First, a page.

Whether Joseph’s experiences were divinely intended to foreshadow those of Christ, Scripture does not actually say. In any case, Joseph’s own experiences were very real and harrowing. He had incurred the murderous hatred of his brothers, and as he approached them in Dothan, he little realized the awful deed they were about to plan. Though it would be a terrible and bitter experience for him, in the providence of God it would work together for good. He himself, with his serious personal problem of pride and arrogance, needed to learn humility and patience before his remarkable gifts of intellectual brilliance and political leadership could be put to God’s use. His brothers, also, before they could be brought to genuine repentance and spiritual maturity, as necessary for the founders of the tribes of Israel, must be taught the awful consequences of sin and must themselves be brought low in confession and humiliation. Then, the nation which would come from their loins must also be prepared by suffering and divine deliverance to believe and trust God and His promises, as well as to obey His laws. All of this, in the providence of God, would be the ultimate outcome of the traumatic experience Joseph was about to undergo as he approached his brothers in Dothan.

They saw him coming a great way off, recognizing him by his colorful coat, which, as usual, he was wearing in pride of his position. They had been, no doubt, fretting about Joseph and his presumptuous dreams and boasts ever since they had left Hebron; in fact, it may very well have been because of him that they had left in the first place. What should have been a spirit of brotherly love and patient teaching of their younger brother had turned into a bitter spirit of jealousy and revenge. He was only their half-brother anyway. In view of their own background in a polygamous home, where there was bound to be a certain amount of feuding among the different families, combined with the low moral standards of the people with whom they had been in contact all their lives, it is not too surprising that they finally came to such a desperate decision as to do away with the problem which he had posed to them by actually doing away with him!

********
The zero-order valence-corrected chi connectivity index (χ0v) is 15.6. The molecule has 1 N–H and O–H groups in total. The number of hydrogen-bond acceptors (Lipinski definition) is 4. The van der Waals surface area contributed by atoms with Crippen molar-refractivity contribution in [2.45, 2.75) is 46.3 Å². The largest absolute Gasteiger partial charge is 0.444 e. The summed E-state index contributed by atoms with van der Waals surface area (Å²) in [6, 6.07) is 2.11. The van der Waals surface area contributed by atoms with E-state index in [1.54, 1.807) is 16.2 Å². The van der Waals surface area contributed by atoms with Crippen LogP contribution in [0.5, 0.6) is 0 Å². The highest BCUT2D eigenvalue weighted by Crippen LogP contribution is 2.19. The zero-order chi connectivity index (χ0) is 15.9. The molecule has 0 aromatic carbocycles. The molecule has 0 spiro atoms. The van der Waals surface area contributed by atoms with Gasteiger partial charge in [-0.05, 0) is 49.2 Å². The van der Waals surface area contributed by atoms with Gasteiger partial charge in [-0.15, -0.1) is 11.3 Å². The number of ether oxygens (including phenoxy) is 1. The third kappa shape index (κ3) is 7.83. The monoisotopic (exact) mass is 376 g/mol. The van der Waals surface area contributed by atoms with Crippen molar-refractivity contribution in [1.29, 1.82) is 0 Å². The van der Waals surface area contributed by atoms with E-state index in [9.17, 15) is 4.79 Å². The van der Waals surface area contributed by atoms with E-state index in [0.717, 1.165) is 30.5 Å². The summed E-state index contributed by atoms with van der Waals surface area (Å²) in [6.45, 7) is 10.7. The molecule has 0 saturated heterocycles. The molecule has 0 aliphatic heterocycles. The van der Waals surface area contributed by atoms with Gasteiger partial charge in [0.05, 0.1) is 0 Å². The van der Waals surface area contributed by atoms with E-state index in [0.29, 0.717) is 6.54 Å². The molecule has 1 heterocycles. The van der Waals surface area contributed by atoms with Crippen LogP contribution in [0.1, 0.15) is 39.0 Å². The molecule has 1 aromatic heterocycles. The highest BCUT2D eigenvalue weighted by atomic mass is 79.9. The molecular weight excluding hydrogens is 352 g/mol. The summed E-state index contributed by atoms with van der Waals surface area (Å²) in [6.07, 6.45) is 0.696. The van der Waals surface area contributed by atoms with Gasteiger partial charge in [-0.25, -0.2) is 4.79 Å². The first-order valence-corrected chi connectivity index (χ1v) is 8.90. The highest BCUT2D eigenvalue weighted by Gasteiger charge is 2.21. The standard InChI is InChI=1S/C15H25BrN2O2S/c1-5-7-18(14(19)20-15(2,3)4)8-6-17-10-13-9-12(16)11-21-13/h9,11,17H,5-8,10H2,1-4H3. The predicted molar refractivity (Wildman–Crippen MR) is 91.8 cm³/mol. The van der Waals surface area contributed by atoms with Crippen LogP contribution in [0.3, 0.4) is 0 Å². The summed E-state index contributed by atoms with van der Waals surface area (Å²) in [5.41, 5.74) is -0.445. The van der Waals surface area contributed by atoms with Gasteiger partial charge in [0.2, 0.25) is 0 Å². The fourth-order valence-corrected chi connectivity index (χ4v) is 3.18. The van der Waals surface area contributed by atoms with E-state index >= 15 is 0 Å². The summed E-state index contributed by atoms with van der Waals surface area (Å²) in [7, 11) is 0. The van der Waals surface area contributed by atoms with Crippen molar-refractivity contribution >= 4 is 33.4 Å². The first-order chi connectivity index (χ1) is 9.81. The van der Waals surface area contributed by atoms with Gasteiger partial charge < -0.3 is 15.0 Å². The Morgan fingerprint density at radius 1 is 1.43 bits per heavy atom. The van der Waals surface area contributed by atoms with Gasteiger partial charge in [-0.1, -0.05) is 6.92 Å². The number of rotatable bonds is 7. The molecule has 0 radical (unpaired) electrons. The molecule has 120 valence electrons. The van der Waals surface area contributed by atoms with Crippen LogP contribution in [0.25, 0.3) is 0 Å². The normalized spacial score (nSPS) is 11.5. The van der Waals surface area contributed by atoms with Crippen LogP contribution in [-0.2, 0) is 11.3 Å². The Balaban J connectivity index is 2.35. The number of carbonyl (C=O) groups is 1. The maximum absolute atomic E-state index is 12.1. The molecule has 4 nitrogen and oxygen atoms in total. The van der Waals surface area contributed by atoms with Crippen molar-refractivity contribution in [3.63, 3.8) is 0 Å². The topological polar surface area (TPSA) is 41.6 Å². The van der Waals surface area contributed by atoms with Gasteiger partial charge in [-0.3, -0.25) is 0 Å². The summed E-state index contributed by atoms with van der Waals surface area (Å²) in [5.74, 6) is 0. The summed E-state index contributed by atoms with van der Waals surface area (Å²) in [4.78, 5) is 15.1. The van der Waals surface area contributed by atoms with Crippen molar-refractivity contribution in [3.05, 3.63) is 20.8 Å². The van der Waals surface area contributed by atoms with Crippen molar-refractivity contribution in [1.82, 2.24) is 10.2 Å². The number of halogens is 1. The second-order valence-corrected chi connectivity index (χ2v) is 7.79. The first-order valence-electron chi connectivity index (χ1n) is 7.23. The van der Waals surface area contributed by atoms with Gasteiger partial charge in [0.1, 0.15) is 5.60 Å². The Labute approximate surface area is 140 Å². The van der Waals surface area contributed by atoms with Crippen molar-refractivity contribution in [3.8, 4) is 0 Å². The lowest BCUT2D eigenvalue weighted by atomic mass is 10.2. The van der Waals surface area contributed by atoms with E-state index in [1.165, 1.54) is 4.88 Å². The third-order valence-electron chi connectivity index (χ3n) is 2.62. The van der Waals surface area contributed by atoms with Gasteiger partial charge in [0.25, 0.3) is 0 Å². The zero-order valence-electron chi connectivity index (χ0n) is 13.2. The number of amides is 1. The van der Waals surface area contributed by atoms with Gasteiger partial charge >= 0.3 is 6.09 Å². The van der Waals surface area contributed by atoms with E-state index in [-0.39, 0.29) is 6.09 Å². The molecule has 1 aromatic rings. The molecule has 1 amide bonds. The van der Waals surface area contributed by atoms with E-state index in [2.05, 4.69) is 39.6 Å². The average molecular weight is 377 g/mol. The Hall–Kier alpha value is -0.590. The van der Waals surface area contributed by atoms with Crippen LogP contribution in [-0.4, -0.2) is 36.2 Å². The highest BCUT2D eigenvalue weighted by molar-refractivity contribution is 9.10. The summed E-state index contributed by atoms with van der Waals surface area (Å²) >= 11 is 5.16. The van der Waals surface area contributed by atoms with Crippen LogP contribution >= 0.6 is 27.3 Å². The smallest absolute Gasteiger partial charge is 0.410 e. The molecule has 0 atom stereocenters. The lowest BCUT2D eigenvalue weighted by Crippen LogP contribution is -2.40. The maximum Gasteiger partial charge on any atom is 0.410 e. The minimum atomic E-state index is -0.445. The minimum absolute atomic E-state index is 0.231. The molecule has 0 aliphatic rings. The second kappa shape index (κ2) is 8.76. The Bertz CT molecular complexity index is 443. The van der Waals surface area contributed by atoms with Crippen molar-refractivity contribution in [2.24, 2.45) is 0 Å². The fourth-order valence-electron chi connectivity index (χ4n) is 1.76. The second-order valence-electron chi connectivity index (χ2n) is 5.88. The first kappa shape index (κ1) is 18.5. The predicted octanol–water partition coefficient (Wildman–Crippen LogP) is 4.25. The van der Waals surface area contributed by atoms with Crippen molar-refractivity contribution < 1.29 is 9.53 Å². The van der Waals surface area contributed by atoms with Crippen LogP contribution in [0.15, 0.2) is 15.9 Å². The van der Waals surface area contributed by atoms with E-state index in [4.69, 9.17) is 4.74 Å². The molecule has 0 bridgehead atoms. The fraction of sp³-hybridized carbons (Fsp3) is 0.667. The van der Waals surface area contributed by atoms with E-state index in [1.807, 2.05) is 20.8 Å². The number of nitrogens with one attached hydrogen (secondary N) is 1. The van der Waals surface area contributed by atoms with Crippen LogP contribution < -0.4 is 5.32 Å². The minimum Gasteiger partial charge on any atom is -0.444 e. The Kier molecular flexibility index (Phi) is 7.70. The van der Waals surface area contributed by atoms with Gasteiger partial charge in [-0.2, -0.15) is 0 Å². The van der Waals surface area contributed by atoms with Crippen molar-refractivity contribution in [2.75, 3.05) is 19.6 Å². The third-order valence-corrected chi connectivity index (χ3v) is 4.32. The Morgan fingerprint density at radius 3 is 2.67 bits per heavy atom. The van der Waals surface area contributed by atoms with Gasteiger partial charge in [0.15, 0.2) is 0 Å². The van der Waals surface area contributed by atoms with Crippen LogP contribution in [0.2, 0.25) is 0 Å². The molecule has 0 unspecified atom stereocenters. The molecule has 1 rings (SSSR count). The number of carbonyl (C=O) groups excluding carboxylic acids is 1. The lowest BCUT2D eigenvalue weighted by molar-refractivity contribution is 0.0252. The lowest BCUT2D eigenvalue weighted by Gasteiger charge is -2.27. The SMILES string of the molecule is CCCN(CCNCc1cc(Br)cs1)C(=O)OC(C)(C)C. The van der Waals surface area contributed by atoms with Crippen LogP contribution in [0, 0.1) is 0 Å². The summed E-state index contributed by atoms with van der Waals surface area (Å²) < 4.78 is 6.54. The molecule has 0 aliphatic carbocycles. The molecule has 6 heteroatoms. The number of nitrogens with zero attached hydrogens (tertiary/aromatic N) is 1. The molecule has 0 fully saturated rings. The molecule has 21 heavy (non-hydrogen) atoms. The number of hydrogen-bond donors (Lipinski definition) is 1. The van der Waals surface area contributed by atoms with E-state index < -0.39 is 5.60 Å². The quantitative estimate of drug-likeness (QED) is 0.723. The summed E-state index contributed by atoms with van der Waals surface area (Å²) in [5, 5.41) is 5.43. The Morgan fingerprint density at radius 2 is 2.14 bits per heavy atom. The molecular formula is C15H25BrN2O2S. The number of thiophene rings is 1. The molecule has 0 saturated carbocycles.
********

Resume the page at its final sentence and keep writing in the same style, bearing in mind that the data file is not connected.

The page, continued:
They were far from home and paternal restraint. As they saw him coming, they said sarcastically to each other: “Look yonder, here comes that specialist in dreams!” The Hebrew word for “dreamer” implies one who is a master at dreaming, perhaps suggesting that he is good for nothing else. They had no doubt previously been muttering about Joseph, and their anger had built to the point where they had actually discussed getting rid of him somehow. Now, here he was, giving them the perfect opportunity. They could slay him, throw him into one of the empty cisterns, and then report back to their father that he had been killed by a wild animal. That would be the end of his dreams!

Apparently this plan was hatched mainly by the younger brothers, perhaps supported by Simeon and Levi, since neither Reuben nor Judah would go along with it. Reuben, of all the brothers, would seem to have the most cause to resent Joseph, since Jacob obviously intended to give Joseph the birthright instead of him, the oldest son. His defense of Joseph is, therefore, the more commendable. Though he had lost his right of primogeniture through his incestuous relation with Bilhah, he must have truly repented of his deed, and tried henceforth as best he could under the circumstances to exercise the moral leadership which his firstborn position in the family should have elicited.

Reuben intended, if possible, to help Joseph escape back to his father, but he knew the murderous intent of the other brothers would not allow this immediately. He therefore persuaded them not to slay him right then, at least, but to catch him and throw him into the pit alive, perhaps letting him die of thirst rather than shedding his blood. They well knew God’s primeval command against the shedding of human blood (Genesis 9:6). Though Simeon and Levi may have felt justified in shedding blood in the matter of the Shechemites, they realized that there was no such justification in this case; furthermore, Joseph was their father’s son, even though he had made himself personally so obnoxious to them. Reuben was thus able to persuade them against the overt act of fratricide.

Joseph evidently realized that Reuben was really trying to save him; probably Reuben actually whispered words to this effect as they later cast him into the pit. Years later, Joseph indicated he remembered this by holding Simeon (the next oldest of the sons), rather than Reuben, captive in his prison (Genesis 42:24).